Bullying like this is alive and kicking

Stansfield Street, Todmorden. I WRITE in response to the latest letter from Frank McManus (September 20).

I am surprised that in Frank's days at school "we accommodated one another's traits without comment and without stereotyping".

Admittedly, I do not go back as far as Frank, but my experience 40 years ago was of being the target of homophobic bullying at school and, as Jan Bridget's figures show, it is still alive and kicking for young people today.

In the light of this, Jan, Liz and other workers at GALYIC have done a wonderful job over the years with young people who are, or who think they may be, lesbian, gay bisexual or transgendered and I am very happy to support them as a member of the project's management board.

The GALYIC regulars are a fabulous group of young people, mutually supportive and tolerant of one another's differences.

Better news, if recent surveys are to be believed, is that most adults, at least, are becoming more relaxed about same-sex relationships. These days it feels safe for me to kiss my boyfriend goodbye on Todmorden Railway Station, even if we do get looks we would not get if we were a heterosexual couple.

And attending this year's Mayor's Day together was, for both of us, a wholly positive experience.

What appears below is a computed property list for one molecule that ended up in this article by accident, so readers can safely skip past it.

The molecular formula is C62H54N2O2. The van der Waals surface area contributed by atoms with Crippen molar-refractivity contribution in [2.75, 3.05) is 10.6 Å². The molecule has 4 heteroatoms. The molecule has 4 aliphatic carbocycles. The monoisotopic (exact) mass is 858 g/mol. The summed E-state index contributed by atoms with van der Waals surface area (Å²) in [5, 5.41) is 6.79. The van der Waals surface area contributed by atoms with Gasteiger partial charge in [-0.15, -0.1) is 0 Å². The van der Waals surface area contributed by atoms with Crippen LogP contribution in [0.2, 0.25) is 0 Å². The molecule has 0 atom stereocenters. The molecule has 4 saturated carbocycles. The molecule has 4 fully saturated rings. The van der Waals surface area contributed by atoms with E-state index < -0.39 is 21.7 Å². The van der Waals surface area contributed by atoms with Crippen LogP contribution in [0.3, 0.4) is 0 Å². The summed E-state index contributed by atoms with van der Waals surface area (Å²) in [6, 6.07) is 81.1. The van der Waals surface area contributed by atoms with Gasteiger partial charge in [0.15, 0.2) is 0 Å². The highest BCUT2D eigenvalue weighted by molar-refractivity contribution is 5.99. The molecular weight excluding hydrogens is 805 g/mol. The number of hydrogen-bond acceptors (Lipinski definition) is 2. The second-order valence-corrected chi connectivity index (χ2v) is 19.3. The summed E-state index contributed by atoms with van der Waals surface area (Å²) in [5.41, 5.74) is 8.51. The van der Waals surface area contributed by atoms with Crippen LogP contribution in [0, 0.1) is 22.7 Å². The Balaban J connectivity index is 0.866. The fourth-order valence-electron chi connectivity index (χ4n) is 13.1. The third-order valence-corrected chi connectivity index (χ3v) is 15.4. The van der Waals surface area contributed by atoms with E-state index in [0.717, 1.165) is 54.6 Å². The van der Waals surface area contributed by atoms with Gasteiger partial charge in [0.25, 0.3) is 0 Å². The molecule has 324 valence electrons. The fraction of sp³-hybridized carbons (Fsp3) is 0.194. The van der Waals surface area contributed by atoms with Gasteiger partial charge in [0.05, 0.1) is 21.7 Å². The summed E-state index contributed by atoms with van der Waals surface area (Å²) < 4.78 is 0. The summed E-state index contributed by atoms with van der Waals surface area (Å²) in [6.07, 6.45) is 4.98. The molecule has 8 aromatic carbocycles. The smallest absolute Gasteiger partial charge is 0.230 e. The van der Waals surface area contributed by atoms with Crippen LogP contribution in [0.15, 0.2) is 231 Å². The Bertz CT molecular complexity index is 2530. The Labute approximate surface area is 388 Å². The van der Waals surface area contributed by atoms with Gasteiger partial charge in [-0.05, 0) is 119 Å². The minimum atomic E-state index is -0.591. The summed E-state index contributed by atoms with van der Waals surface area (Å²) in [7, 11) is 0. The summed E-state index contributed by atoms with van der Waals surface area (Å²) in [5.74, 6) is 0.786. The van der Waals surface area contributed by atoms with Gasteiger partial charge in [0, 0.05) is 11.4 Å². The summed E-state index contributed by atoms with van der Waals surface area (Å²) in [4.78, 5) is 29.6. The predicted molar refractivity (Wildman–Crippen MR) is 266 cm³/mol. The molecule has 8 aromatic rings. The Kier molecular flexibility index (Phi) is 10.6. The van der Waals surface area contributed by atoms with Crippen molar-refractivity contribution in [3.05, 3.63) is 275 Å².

The change in atmosphere is mirrored in the legislation.

The last 10 years of Labour government has seen a bonfire of anti-gay laws, many of them dating back to the 19th century.

The most recent piece of positive legislation has been the Equality Act (Sexual Orientation) Regulations 2007 to which Frank refers.

In many ways this is an unexceptional piece of law-making which simply extends the principle of non-discrimination already widely accept(ted in relation to race, gender and disability. As Labour Deputy Leader Harriet Harman wrote earlier this year: "You can either be against discrimination or you can allow for it. You can't be a little bit against discrimination."

Finally, let us not forget the wider world. It is still the case that over 80 countries punish women, men and children because of their sexuality, and in 11 of those the punishments include the death penalty.

Last month I was pleased and honoured to participate in the Manchester Gay Pride parade, as part of the Amnesty International contingent. We marches under the slogan "Protect the Human, Love is a Human Right".

If any of this makes me, in Frank's words, a "militant homosexual lobbyist", I am proud of the description.